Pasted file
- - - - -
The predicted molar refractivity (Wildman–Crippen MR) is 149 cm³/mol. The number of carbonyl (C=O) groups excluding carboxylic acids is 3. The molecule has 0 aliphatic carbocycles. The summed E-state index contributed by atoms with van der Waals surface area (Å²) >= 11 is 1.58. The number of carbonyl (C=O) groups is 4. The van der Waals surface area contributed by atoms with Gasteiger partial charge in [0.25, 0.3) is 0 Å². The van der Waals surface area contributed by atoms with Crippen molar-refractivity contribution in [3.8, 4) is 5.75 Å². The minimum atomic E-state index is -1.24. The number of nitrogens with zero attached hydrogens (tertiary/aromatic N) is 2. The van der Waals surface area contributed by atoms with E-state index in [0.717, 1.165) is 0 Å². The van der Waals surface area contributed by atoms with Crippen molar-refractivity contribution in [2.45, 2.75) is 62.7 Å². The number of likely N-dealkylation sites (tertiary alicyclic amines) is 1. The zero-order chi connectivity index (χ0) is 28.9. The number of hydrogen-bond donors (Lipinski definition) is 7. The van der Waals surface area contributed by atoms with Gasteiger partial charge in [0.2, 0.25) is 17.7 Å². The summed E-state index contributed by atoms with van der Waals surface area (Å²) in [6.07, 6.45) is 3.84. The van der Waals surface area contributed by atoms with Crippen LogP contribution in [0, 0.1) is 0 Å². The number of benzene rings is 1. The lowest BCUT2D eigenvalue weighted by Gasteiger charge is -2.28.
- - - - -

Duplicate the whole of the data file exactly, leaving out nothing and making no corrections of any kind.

The predicted molar refractivity (Wildman–Crippen MR) is 149 cm³/mol. The number of carbonyl (C=O) groups excluding carboxylic acids is 3. The molecule has 0 aliphatic carbocycles. The summed E-state index contributed by atoms with van der Waals surface area (Å²) >= 11 is 1.58. The number of carbonyl (C=O) groups is 4. The van der Waals surface area contributed by atoms with Gasteiger partial charge in [0.25, 0.3) is 0 Å². The van der Waals surface area contributed by atoms with Crippen molar-refractivity contribution in [3.8, 4) is 5.75 Å². The minimum atomic E-state index is -1.24. The number of nitrogens with zero attached hydrogens (tertiary/aromatic N) is 2. The van der Waals surface area contributed by atoms with E-state index in [0.717, 1.165) is 0 Å². The van der Waals surface area contributed by atoms with Crippen molar-refractivity contribution in [2.45, 2.75) is 62.7 Å². The number of likely N-dealkylation sites (tertiary alicyclic amines) is 1. The zero-order chi connectivity index (χ0) is 28.9. The number of hydrogen-bond donors (Lipinski definition) is 7. The van der Waals surface area contributed by atoms with Gasteiger partial charge in [0.2, 0.25) is 17.7 Å². The summed E-state index contributed by atoms with van der Waals surface area (Å²) in [6.07, 6.45) is 3.84. The van der Waals surface area contributed by atoms with Crippen LogP contribution in [0, 0.1) is 0 Å². The number of benzene rings is 1. The lowest BCUT2D eigenvalue weighted by Gasteiger charge is -2.28.